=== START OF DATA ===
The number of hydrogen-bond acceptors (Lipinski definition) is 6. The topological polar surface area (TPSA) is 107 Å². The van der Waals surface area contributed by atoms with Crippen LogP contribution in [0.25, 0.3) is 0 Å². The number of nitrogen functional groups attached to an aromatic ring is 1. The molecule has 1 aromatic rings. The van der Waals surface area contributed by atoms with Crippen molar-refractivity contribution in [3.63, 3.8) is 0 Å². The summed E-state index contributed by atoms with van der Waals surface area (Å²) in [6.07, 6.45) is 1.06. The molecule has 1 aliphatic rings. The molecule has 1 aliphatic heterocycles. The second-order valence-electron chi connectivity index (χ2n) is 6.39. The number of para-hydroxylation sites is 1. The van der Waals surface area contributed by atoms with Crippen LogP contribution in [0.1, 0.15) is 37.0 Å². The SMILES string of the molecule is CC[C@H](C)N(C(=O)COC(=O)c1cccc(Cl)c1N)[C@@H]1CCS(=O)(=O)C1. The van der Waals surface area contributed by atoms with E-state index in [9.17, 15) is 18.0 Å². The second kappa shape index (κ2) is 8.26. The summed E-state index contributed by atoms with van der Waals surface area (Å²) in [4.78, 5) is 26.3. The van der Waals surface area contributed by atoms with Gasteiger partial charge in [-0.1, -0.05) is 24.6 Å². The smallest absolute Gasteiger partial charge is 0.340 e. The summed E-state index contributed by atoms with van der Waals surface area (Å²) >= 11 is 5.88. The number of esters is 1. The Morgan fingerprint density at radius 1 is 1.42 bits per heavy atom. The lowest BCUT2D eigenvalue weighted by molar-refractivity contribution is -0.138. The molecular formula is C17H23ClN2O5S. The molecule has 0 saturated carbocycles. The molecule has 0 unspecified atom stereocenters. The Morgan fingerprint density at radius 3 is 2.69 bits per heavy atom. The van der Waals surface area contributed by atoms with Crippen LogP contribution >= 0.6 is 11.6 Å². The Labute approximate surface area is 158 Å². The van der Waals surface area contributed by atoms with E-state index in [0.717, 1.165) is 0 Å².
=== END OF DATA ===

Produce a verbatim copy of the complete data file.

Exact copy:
The number of hydrogen-bond acceptors (Lipinski definition) is 6. The topological polar surface area (TPSA) is 107 Å². The van der Waals surface area contributed by atoms with Crippen LogP contribution in [0.25, 0.3) is 0 Å². The number of nitrogen functional groups attached to an aromatic ring is 1. The molecule has 1 aromatic rings. The van der Waals surface area contributed by atoms with Crippen molar-refractivity contribution in [3.63, 3.8) is 0 Å². The summed E-state index contributed by atoms with van der Waals surface area (Å²) in [6.07, 6.45) is 1.06. The molecule has 1 aliphatic rings. The molecule has 1 aliphatic heterocycles. The second-order valence-electron chi connectivity index (χ2n) is 6.39. The number of para-hydroxylation sites is 1. The van der Waals surface area contributed by atoms with Crippen LogP contribution in [0.1, 0.15) is 37.0 Å². The SMILES string of the molecule is CC[C@H](C)N(C(=O)COC(=O)c1cccc(Cl)c1N)[C@@H]1CCS(=O)(=O)C1. The van der Waals surface area contributed by atoms with E-state index in [9.17, 15) is 18.0 Å². The second kappa shape index (κ2) is 8.26. The summed E-state index contributed by atoms with van der Waals surface area (Å²) in [4.78, 5) is 26.3. The van der Waals surface area contributed by atoms with Gasteiger partial charge in [-0.1, -0.05) is 24.6 Å². The smallest absolute Gasteiger partial charge is 0.340 e. The summed E-state index contributed by atoms with van der Waals surface area (Å²) >= 11 is 5.88. The number of esters is 1. The Morgan fingerprint density at radius 1 is 1.42 bits per heavy atom. The lowest BCUT2D eigenvalue weighted by molar-refractivity contribution is -0.138. The molecular formula is C17H23ClN2O5S. The molecule has 0 saturated carbocycles. The molecule has 0 unspecified atom stereocenters. The Morgan fingerprint density at radius 3 is 2.69 bits per heavy atom. The van der Waals surface area contributed by atoms with Crippen LogP contribution >= 0.6 is 11.6 Å². The Labute approximate surface area is 158 Å². The van der Waals surface area contributed by atoms with E-state index in [0.717, 1.165) is 0 Å².